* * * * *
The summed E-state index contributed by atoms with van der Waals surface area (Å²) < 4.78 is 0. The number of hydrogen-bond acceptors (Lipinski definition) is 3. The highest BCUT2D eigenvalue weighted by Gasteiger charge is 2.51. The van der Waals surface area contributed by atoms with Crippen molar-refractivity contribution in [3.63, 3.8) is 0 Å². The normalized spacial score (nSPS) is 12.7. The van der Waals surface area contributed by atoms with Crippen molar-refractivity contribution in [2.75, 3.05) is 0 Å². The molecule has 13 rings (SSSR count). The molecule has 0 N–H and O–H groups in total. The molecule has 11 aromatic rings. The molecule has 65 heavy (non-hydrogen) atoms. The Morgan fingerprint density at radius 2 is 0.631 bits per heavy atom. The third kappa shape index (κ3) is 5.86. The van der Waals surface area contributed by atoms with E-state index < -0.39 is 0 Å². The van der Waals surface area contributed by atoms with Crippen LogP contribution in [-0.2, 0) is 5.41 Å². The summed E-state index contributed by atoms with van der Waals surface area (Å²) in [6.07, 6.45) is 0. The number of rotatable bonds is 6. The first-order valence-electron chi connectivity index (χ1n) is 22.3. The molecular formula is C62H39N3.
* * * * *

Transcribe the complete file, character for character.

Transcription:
The summed E-state index contributed by atoms with van der Waals surface area (Å²) < 4.78 is 0. The number of hydrogen-bond acceptors (Lipinski definition) is 3. The highest BCUT2D eigenvalue weighted by Gasteiger charge is 2.51. The van der Waals surface area contributed by atoms with Crippen molar-refractivity contribution in [3.63, 3.8) is 0 Å². The normalized spacial score (nSPS) is 12.7. The van der Waals surface area contributed by atoms with Crippen molar-refractivity contribution in [2.75, 3.05) is 0 Å². The molecule has 13 rings (SSSR count). The molecule has 0 N–H and O–H groups in total. The molecule has 11 aromatic rings. The molecule has 65 heavy (non-hydrogen) atoms. The Morgan fingerprint density at radius 2 is 0.631 bits per heavy atom. The third kappa shape index (κ3) is 5.86. The van der Waals surface area contributed by atoms with E-state index < -0.39 is 0 Å². The van der Waals surface area contributed by atoms with Crippen LogP contribution in [-0.2, 0) is 5.41 Å². The summed E-state index contributed by atoms with van der Waals surface area (Å²) in [6.07, 6.45) is 0. The number of rotatable bonds is 6. The first-order valence-electron chi connectivity index (χ1n) is 22.3. The molecular formula is C62H39N3.